Ask Pam to join you for lunch and tell her you’d like it to be just the two of you, no doggies. If she shows up with Kiki, the conversation will have a very natural beginning. If she doesn’t, I’m betting she will ask you why you requested she leave the dog at home and thus the gate for this tricky talk will be opened.

2. The Pitch:

Express your concerns as you did to me that her dog has become the unwanted third wheel at what used to be fun girlfriend time. Explain that her constant playing with and photographing of Kiki is distracting and annoying and takes away from your full enjoyment of her company.

3. The Love and The Offer:

Ask Pam if she is OK and if she is not, how you can help. Tell her you have considered the recent dramatic changes in her life and you wonder if she is lonely and hurting. Be empathetic and encourage her to download with you details on this tough transition.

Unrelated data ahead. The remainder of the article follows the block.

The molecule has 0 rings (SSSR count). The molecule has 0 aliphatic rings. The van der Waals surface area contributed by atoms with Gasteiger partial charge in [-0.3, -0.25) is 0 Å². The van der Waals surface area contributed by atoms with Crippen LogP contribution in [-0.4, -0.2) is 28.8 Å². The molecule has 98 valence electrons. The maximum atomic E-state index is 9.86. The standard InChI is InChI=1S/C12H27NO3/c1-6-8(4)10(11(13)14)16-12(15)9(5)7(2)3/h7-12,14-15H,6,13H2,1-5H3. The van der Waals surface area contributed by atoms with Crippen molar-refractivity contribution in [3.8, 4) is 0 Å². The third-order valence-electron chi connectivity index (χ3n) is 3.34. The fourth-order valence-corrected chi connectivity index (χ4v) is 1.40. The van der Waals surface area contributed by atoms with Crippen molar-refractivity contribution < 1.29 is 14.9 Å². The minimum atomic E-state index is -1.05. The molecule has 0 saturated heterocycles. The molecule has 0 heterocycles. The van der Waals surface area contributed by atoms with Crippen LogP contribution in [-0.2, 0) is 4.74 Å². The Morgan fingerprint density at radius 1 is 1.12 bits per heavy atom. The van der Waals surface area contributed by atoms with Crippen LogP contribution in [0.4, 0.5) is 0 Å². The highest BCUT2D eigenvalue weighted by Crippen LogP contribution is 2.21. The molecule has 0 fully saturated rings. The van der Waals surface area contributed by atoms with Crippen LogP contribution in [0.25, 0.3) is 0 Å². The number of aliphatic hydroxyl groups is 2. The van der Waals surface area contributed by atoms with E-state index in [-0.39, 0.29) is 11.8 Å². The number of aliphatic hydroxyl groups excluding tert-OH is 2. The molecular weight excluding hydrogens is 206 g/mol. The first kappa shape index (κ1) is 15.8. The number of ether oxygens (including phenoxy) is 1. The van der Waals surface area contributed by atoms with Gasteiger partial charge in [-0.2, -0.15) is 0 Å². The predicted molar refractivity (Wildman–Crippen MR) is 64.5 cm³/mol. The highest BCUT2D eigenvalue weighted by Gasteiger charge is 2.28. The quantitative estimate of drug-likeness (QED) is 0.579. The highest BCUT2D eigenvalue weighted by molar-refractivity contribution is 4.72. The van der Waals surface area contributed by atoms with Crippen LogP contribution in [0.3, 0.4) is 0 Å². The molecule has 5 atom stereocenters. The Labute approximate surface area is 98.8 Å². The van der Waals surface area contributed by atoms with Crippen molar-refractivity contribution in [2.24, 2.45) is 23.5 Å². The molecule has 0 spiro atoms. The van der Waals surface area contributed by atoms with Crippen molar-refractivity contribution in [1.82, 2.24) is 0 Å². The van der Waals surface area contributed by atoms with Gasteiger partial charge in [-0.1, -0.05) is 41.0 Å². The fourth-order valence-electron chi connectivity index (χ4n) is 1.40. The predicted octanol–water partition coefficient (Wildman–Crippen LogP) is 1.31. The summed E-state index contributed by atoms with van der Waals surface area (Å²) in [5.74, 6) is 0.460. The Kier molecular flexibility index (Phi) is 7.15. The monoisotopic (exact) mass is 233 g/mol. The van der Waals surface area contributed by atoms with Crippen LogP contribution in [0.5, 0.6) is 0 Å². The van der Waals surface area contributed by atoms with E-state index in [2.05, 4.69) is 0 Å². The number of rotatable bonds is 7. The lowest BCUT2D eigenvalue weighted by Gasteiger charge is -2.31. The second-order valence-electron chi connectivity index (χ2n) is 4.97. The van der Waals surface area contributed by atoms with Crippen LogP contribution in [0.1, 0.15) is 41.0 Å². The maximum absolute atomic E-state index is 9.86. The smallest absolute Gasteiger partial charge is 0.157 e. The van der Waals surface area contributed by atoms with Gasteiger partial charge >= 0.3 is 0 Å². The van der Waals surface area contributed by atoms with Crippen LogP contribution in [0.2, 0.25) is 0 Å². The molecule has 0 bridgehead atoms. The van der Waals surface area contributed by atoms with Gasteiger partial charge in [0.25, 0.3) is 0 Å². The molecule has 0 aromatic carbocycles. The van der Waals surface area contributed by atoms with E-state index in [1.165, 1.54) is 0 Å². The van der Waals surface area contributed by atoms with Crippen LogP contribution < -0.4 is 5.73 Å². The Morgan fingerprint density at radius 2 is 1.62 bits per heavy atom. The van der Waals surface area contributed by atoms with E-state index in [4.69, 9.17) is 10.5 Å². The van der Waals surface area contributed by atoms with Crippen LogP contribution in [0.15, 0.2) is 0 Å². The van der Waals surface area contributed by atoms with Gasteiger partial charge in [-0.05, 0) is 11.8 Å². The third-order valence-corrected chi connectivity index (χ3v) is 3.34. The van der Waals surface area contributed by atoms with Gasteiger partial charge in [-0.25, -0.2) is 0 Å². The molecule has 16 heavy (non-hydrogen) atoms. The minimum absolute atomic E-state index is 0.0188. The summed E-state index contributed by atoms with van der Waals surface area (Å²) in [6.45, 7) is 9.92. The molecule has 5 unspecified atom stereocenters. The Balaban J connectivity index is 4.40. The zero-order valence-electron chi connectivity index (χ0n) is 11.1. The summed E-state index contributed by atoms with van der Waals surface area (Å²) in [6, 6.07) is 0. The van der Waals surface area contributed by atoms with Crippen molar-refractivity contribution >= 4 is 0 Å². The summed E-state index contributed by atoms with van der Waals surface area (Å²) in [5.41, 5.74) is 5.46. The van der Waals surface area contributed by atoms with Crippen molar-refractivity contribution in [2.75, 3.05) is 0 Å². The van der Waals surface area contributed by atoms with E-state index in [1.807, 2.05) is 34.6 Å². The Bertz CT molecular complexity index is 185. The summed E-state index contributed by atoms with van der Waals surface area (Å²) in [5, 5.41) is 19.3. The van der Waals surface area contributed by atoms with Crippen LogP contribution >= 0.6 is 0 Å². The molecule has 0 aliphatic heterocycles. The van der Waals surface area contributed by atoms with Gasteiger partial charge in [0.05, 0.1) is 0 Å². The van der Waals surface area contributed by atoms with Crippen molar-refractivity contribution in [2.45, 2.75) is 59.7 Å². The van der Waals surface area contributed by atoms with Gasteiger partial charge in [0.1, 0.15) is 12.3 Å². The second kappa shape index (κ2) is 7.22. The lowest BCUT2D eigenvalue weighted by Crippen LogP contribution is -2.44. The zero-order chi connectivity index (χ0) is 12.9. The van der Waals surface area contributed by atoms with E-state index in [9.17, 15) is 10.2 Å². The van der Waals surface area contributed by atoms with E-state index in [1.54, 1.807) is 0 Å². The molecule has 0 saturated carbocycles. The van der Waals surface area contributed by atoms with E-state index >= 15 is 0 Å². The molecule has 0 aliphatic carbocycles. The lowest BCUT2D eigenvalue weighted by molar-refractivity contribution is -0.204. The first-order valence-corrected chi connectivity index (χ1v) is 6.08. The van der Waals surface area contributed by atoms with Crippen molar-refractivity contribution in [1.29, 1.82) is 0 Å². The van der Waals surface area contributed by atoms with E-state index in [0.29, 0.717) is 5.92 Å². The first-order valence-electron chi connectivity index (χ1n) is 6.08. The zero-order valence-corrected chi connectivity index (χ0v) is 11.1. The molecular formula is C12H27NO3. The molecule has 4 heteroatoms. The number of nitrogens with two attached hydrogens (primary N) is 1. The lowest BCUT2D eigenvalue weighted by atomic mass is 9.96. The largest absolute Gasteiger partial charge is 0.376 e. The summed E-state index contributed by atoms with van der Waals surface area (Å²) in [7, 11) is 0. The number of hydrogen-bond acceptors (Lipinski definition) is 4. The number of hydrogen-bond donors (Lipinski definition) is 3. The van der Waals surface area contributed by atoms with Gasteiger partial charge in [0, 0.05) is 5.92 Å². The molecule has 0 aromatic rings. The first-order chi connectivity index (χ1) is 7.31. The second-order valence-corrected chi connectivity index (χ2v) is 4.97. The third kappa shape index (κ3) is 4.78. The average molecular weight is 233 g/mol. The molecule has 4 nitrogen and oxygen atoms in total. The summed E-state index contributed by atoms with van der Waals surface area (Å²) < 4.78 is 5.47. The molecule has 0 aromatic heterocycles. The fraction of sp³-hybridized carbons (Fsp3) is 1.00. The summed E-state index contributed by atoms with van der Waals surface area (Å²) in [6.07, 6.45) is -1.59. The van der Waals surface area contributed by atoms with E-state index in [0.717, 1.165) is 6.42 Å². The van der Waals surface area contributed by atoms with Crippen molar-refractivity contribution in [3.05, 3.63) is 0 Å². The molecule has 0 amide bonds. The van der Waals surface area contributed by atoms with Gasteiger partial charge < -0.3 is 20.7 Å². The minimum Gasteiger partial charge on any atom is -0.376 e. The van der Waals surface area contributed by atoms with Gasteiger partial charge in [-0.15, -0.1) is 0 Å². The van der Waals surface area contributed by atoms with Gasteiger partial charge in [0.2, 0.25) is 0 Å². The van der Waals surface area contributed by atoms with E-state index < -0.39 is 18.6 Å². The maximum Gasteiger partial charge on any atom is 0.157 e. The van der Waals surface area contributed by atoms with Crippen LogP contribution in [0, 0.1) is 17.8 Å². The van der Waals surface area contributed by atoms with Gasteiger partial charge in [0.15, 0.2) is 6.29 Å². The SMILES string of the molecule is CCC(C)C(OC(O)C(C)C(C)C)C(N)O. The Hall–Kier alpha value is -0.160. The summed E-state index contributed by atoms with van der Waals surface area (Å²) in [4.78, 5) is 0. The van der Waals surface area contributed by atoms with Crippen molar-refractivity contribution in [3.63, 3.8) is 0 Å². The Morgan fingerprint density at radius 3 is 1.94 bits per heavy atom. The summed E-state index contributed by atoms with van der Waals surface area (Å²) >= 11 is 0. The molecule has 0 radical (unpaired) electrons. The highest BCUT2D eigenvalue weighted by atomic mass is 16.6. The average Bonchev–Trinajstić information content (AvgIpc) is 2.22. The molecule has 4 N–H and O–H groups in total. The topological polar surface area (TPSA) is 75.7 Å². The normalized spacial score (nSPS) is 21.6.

Ask questions. Listen to her responses with an open mind and open heart. Offer help.

4. The Alternative/Constructive Advice you Pretend Comes from You rather than Me:

Tell Pam that if Kiki has the right temperament she can be trained as a therapy dog.  Once that training is complete Pam and Kiki can volunteer at local hospitals, hospices, etc. You can find training programs in your area with a simple Google search so look some up and bring them to the lunch.

This volunteer work should help fight Pam’s loneliness and boredom, includes her beloved Kiki, and has the added bonus of doing something kind and selfless for others. There’s nothing quite like volunteer work to improve perspective and help you get out of your own head for a few hours at a time.

I think Pam needs a friend to elevate her from her rut, and that friend is you!  Take your role seriously because the affection and assistance offered by friends in our times of need are life preservers made from kind words, hugs, and brainstorming.

However, it is possible that I am completely off-base and that she’s just one of “those people.”

You know the ones.

Rules are Great! Just Not for Me…